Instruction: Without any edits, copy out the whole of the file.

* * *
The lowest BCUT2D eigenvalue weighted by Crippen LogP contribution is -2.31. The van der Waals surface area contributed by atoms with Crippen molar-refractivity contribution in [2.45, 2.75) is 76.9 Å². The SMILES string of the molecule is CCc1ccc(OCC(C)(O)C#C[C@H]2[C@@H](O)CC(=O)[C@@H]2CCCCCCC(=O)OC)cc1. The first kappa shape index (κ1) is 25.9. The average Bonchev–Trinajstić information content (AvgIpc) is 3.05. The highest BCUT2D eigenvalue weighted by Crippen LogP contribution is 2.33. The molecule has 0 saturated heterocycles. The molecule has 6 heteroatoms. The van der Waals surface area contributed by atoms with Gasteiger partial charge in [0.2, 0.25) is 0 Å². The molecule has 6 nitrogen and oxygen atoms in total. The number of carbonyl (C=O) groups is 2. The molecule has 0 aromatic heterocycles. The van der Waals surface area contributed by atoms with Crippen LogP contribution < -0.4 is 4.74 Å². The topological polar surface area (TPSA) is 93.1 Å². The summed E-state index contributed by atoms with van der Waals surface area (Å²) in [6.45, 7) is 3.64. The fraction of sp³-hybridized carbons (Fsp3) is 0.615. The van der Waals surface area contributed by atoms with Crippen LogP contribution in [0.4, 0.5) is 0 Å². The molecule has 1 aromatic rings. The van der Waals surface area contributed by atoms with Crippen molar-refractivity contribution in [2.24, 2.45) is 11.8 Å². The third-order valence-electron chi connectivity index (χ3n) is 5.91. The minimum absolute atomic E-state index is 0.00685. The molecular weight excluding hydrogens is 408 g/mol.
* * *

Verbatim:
The lowest BCUT2D eigenvalue weighted by Crippen LogP contribution is -2.31. The van der Waals surface area contributed by atoms with Crippen molar-refractivity contribution in [2.45, 2.75) is 76.9 Å². The SMILES string of the molecule is CCc1ccc(OCC(C)(O)C#C[C@H]2[C@@H](O)CC(=O)[C@@H]2CCCCCCC(=O)OC)cc1. The first kappa shape index (κ1) is 25.9. The average Bonchev–Trinajstić information content (AvgIpc) is 3.05. The highest BCUT2D eigenvalue weighted by Crippen LogP contribution is 2.33. The molecule has 0 saturated heterocycles. The molecule has 6 heteroatoms. The van der Waals surface area contributed by atoms with Gasteiger partial charge in [0.2, 0.25) is 0 Å². The molecule has 6 nitrogen and oxygen atoms in total. The number of carbonyl (C=O) groups is 2. The molecule has 0 aromatic heterocycles. The van der Waals surface area contributed by atoms with Crippen LogP contribution < -0.4 is 4.74 Å². The topological polar surface area (TPSA) is 93.1 Å². The summed E-state index contributed by atoms with van der Waals surface area (Å²) in [6.45, 7) is 3.64. The fraction of sp³-hybridized carbons (Fsp3) is 0.615. The van der Waals surface area contributed by atoms with Crippen LogP contribution in [0.4, 0.5) is 0 Å². The molecule has 1 aromatic rings. The van der Waals surface area contributed by atoms with Crippen molar-refractivity contribution in [2.24, 2.45) is 11.8 Å². The third-order valence-electron chi connectivity index (χ3n) is 5.91. The minimum absolute atomic E-state index is 0.00685. The molecular weight excluding hydrogens is 408 g/mol.